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Review: Batman/Teenage Mutant Ninja Turtles II #3

Overview: Batman tries to take advantage of a moment of weakness to take down Bane.


Synopsis (spoilers ahead): The issue opens with Robin going head to head with Michelangelo in a video game and loosing.  Damian then starts insulting Donatello for creating the problems they find themselves in, leading to Raphael getting fed up with Robin’s rudeness.  Meanwhile Batman, Splinter and Leonardo travel to Bane’s warehouse headquarters to find Bane overcome with withdrawal from the lack of Venom, with Batman planning to wait until Bane is at his weakest before striking and bringing him back to their own world.


Bane, however, is aware that Batman is watching him and Baxter Stockman arrives to give him an update on developing Venom, which he proceeds to test on Bebop and Rocksteady.  Back at the Turtles’ lair, Donatello is upset over feeling responsible for Bane’s presence in their world and is unsure of his place in world and is comforted by April.  The story then cuts to Robin and Raphael, who battle to a draw before being ordered to stop when Batman and Splinter return to the lair.


Batman, Robin, Splinter and the Turtles then move on Bane’s headquarters, with Batman interrogating Stockman while Donatello examines what Stockman had been working on.  Donatello finds that Stockman has been experimenting with both mutagen and a new substance which is revealed to be Venom, as a Venom-enhanced Rocksteady and Bebop crash through the walls.  Stockman is knocked into the mutagen and finds himself mutated into a fly-man.  The issue ends with Batman, Robin and the Turtles surrounded by Rocksteady, Bebop, and an army of Venom-enhanced Foot Soldiers as Bane enters the room and orders them to submit or die.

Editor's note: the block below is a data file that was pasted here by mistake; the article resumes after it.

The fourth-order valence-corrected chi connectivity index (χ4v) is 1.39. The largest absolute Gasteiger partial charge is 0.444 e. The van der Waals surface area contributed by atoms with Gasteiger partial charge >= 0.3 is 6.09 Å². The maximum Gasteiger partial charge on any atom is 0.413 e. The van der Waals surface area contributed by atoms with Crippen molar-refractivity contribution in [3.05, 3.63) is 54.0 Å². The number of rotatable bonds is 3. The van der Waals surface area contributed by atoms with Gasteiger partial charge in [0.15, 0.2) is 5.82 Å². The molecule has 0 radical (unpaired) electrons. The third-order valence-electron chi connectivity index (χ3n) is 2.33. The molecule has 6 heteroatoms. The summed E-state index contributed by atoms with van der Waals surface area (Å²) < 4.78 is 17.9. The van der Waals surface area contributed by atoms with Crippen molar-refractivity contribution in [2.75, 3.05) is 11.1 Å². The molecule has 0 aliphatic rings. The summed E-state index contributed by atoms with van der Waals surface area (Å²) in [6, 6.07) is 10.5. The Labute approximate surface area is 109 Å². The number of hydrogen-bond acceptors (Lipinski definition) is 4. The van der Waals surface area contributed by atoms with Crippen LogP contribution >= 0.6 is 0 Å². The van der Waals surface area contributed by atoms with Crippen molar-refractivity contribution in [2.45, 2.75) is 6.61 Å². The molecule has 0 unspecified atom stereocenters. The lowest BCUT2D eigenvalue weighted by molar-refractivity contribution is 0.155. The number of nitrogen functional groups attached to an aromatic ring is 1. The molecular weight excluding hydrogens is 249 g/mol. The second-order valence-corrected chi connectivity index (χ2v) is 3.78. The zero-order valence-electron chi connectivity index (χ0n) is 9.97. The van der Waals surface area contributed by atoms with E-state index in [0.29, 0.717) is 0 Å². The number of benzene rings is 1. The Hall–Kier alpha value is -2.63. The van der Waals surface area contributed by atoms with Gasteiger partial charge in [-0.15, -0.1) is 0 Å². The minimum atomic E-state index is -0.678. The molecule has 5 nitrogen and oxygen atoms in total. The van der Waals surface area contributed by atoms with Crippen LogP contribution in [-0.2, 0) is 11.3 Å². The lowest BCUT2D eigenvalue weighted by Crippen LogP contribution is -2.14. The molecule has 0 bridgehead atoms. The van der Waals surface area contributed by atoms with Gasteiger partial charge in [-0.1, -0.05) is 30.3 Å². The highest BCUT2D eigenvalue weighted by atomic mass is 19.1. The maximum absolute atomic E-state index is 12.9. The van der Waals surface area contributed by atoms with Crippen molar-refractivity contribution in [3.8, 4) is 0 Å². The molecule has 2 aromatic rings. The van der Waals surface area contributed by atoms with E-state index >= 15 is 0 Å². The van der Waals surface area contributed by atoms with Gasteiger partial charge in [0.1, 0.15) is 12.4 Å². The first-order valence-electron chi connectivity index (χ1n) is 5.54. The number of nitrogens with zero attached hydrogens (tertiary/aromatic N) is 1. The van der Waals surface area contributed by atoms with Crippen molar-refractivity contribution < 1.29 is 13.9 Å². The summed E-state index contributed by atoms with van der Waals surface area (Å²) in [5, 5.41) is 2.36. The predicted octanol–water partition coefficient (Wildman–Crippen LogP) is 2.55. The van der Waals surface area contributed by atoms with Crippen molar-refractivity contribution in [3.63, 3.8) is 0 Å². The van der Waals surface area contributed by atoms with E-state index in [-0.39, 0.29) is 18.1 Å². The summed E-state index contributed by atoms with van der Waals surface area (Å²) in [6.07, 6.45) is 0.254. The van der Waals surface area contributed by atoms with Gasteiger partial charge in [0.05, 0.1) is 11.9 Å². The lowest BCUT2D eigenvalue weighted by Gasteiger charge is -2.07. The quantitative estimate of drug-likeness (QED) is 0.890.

Analysis: This issue sees the series hitting it’s halfway point, and leads to Batman and the Turtles coming face to face with Bane and his army at the end of the issue.   I like how writer James Tynion IV has kept this series tight, with the story moving along quickly and never feeling drawn out.  There is an economy to this series so far that I appreciate.  Bane’s plan comes into focus in this issue and is a pretty simple one.  Bane plans on using Venom to build and army and take over.  Plain and simple.  I think too often writers tend to overthink things and make stories way too complicated. I think that Tynion does a great job of distilling down who Bane is as a character and has crafted a villain plot that feels utterly appropriate.  This story continues to be the best use of Bane in a story in years.


Robin and the Turtles continue to butt heads, with Damian continuing to be Damian at every turn.  As much as I like the father/son dynamic that is in play when Batman and Robin work together (mostly because we rarely get to see it these days), I don’t really find his interacting with the Turtles to be terribly interesting.  The Turtles seem to be another group of characters for Damian to condescend to and insult.   Don’t get me wrong, its exactly what Damian would do in that situation.  Tynion’s characterization is spot on.  I think my issue is that as much as I like Damian as a character, I would like to see him start to grow beyond just being a jerk to everyone around him.  It’s probably not the place to start making changes to the character in a limited inter-company crossover featuring two different licences, but I think its something that DC is going to have to face at some point, because as he stands, Damian can feel very one note.   That being said, I did enjoy the fairly brutal yet evenly matched fight between Damian and Raphael.


As a child of the 80’s who was first introduced to the Teenage Mutant Ninja Turtles via the 1987 cartoon series, I can’t help but enjoy the touches that Tynion has put in setting the story in the Turtles universe.  Having Rocksteady and Bebop now be under Bane’s thumb adds some fun into the story.  While it comes a bit out of nowhere, it’s always weird to me when they show a Baxter Stockman that hasn’t been turned into Brundlefly so I like that they found a way to incorporate the transformation into this story.


The art by Freddie Williams III has been consistently solid throughout this book.  His style is perfectly suited to tell a story about a bunch of villains being enhanced by steroids and I love that his Bane is an absolute monster.  I would love for Williams to take the art duties for a run on Detective when this is done, as he clearly handles a large cast of characters well and if for no other reason so I can see his take on Clayface.


Final Thoughts: This series continues to be a straightforward and wildly entertaining book that shows clear reverence for both sets of characters.  If you aren’t reading it, Damian would probably say something condescending and insulting here.


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